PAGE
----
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Jul 30 / Barry Clemson

Generating Shared Understandings of Societal Systems

Barry Clemson. Volume 1. Issue 2. July 30, 2012.

Abstract: Societal system means any sort of socio-technical-cultural slice of the world, e.g. a
neighborhood, an organization, an economy, or a government. In order to understand societal
systems, it is useful to ASSUME that all actors are honorably doing what their role directs them
to be doing. Avoiding value judgments during the analysis phase allows agreement on WHAT
the system IS and therefore facilitates a later discussion of desired changes.

A Metaphor: Political Non-Analysis

Our current style of political / economic analysis in the USA seems to go like this. Imagine that
we are polarized into several different groups arguing the merits of automobiles.

  • One group uses the term “automobiles” to mean Corvettes and Ferraris and is criticizing them because they are no good for plowing or pulling stumps.
  •  Another group uses the term “automobiles” to mean pickups and vans and is criticizing them because they have poor gas mileage and do not corner very well.
  •  A third group uses the term “automobiles” to mean luxury sedans and is criticizing them because they cost twice as much as Chevrolets.

Further, imagine that all of these folks thought they were all using the term “automobiles” to mean
the same thing. In this situation, each group will quickly decide that the others are stupid or
insane or otherwise up to no good. The groups will never be able to talk to each other until they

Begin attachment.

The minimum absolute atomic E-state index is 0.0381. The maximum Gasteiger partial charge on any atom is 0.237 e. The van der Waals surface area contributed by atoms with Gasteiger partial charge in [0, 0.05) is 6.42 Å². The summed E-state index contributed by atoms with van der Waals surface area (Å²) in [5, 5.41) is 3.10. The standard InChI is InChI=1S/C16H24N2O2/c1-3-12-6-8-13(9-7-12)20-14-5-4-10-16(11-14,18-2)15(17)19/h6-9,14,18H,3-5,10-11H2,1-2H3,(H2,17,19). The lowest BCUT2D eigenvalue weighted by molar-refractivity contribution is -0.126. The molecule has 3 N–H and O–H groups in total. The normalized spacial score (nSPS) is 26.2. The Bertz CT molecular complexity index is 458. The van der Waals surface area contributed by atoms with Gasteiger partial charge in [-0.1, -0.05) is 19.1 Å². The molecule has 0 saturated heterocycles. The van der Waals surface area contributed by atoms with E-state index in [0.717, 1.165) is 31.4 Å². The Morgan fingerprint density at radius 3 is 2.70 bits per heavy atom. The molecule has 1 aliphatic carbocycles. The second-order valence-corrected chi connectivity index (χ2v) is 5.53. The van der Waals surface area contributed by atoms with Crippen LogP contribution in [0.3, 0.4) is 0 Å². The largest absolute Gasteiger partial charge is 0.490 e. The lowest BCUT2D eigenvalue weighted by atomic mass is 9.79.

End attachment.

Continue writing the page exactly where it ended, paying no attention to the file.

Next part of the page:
define what kind of machine they are talking about when they use the word “automobile”.

My suggestion in this paper is that we need to stop and define the type of “machine” (i.e., the
societal system) we are talking about before we can usefully talk about public policy issues.

I define “societal system” as some socio-technical-cultural system within a social
system. It may be the entire social system of the nation or any sub-system of interest
such as e.g., the financial sector or a single organization or a community or a family.

If we could get agreement on what we are talking about, we might be pleasantly surprised in our
value judgments about desirable policy changes. Ackoff (1976, 1981) argued that
people who have disagreed about everything for their entire life, typically discover they are in
agreement when they focus on an ideal desired state.

My experience in trying to dispassionately discuss political / economic issues is that people of
different political persuasions always end up arguing for or against different aspects of the
situation, much like the folks in the story about automobiles. No one can get past the value
judgments of, for example, the role of corporations in generating wealth or the role of unions in